People are asked to repeat spoken nonwords of varied durations and complexity (loddernapish) in tests of nonword repetition. This is a task that assesses speech perception, verbal short-term memory, and articulation.

Because DNA was also available for all of the cohorts, the GenLang team was able to conduct what is known as a genome-wide association analysis (GWAS). The group investigated whether the DNA variations implicated with the five talents overlapped with each other as well as with other cognitive and brain imaging aspects using genetic correlation analysis.

“If we can uncover the biological bases of skills involved in speaking and reading, we may learn more about how language evolved in our species,” explains Eising.

“In addition, we can better understand why there are individual differences in these skills, even in societies where most people receive similar high quality education towards literacy and language.”

Reappraising the field

According to the findings of the GenLang study, the five reading- and language-related characteristics have a strong connection at the genetic level, which suggests that they have similar biological foundations. Although there was evidence of genetic overlaps with overall cognitive capacity (including verbal and nonverbal skills), associations with nonverbal IQ were modest. [Citation needed] [Citation needed]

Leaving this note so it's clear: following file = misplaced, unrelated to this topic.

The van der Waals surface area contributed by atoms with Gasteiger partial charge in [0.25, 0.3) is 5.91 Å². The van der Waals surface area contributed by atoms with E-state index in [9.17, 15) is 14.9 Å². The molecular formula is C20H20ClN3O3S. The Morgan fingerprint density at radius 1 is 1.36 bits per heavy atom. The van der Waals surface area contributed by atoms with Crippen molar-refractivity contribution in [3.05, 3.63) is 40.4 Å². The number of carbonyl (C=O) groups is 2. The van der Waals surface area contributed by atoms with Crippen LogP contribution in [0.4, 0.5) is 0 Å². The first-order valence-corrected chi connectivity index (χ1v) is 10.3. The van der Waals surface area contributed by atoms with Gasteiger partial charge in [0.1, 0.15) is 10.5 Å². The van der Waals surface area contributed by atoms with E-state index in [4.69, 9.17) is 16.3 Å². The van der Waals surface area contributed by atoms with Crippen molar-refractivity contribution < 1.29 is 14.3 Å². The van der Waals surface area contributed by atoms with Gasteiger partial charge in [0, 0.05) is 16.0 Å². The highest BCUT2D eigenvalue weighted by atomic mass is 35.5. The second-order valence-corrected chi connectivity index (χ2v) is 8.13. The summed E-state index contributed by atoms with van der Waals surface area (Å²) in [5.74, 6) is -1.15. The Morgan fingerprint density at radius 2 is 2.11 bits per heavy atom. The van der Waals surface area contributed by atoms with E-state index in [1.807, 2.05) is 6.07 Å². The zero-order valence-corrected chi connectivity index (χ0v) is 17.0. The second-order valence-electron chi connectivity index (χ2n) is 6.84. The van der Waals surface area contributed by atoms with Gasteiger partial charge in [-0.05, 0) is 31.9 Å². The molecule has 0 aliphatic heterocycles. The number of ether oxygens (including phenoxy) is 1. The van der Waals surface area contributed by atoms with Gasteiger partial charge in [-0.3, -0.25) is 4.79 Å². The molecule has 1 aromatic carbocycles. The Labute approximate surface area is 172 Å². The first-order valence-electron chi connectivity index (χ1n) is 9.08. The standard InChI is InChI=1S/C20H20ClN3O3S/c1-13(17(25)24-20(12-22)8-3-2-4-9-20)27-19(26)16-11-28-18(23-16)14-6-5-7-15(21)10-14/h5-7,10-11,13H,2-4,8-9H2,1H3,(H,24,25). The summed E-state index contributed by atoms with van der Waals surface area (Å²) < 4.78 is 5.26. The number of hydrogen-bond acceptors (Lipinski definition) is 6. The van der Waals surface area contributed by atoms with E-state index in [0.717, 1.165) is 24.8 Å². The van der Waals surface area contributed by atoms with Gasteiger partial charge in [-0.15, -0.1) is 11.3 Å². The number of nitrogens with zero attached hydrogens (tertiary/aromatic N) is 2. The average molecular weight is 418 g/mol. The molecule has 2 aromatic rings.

The group was not successful in confirming past findings from far more limited research. According to Eising, “We have a strong suspicion that quite a few of the previously reported candidate gene connections with reading- and language-related qualities in studies with small samples are false-positive findings.”

The researchers discovered a genetic connection with individual variances in the neuroanatomy of a region of the brain that is associated with language; specifically, the left superior temporal sulcus. It is well established that this particular area of the brain, in conjunction with other regions, plays a significant role in the processing of both spoken and written language. There was also a genetic connection with some regions of the DNA that are responsible for regulatory functions in the developing brain of the fetus.

Nature intertwined with nurture

“This research shows the considerable value of team science approaches for understanding molecular genetic contributions to complex human traits like language,” concludes Fisher.

“The biology of reading- and language-related skills is highly complex. To develop these skills, exposure to language as well as education in reading are essential. Our work illustrates the intertwining of both nature and nurture in the development of language and literacy.”